For Immediate Release: December 20, 2011
Keep Your Holidays from Going Up in Flames
Fire Marshal urges vigilance with Christmas trees, electrical cords
Raleigh -- Insurance Commissioner and State Fire Marshal Wayne Goodwin is reminding North Carolinians to stay focused on fire safetyespecially when it comes to the Christmas trees standing in their homes.
"As everyone gets busier during the holidays, we often become rushed, distracted or tired," said Goodwin. "That's when home fires are more likely to occur."
According to the National Fire Protection Association, U.S. fire departments responded annually to an average of 250 structure fires caused by Christmas trees. Nearly half of them are caused by electrical problems, and one in four resulted from a heat source that was too close to the tree.
"By following simple rules of thumb, most home fires involving Christmas trees can be prevented," Goodwin added.
He offered the following safety tips:
- Make sure the tree you select is fresh; the trunk should be sticky to the touch and branches should not easily snap when you bend them. Shake the tree and make sure not too many loose needles fall off as a result. (Tip: Before bringing your tree indoors, make a 1/2 fresh cut on the bottom of trunk and let it stand in a bucket of water outside for 12 hours before bringing indoors and placing in its stand.)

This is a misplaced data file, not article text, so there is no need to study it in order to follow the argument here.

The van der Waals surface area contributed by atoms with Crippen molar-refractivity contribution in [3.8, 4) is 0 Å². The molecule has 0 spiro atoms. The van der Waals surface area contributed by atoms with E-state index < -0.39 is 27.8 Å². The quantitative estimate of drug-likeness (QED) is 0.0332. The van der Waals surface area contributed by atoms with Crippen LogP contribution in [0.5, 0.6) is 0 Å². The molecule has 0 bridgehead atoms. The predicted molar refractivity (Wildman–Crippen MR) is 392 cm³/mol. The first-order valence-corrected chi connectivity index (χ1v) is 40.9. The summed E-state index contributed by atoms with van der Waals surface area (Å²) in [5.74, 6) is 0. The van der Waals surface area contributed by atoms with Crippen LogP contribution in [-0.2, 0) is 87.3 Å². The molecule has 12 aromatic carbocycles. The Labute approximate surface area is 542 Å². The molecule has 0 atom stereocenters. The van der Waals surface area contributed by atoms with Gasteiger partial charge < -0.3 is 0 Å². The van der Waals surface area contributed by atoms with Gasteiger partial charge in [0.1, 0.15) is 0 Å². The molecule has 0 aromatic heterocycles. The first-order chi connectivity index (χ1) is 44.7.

- Check the water in the tree stand daily, make sure your tree isn't blocking any exits and keep it at least three feet away from heat vents or other heat sources.
- If you have an artificial tree, be sure it's labeled, certified or identified by the manufacturer as fire-retardant.
- Use lights that have the label of an independent testing laboratory, and make sure you know whether they are designed for indoor or outdoor use.
- Make sure all decorations are flame-retardant or flame-resistant.
- Do not overload extension cords and electrical outlets.
- Replace any string of lights with worn or broken cords, or loose bulb connections. Connect no more than three strands of mini-string sets and a maximum of 50 bulbs for screw-in bulbs.
- Never use lit candles to decorate the tree.
- Always turn off Christmas tree lights before leaving the home or going to bed.
- After Christmas, get rid of the tree. Dried-out trees are a fire hazard and should not be left in the home or garage, or placed outside the home.
- Check your town or city's waste management website for information about tree recycling.
- In the event that a fire does occur in your home, make sure that you have working smoke alarms that will give everyone in your home the time needed to get out safely; be sure that family and overnight guests know the sound of your alarm and have practiced your home escape plan.
For more information about fire prevention and safety, go to the North Carolina Department of Insurance and Office of State Fire Marshal Web site, or to the Web site of the National Fire Protection Association.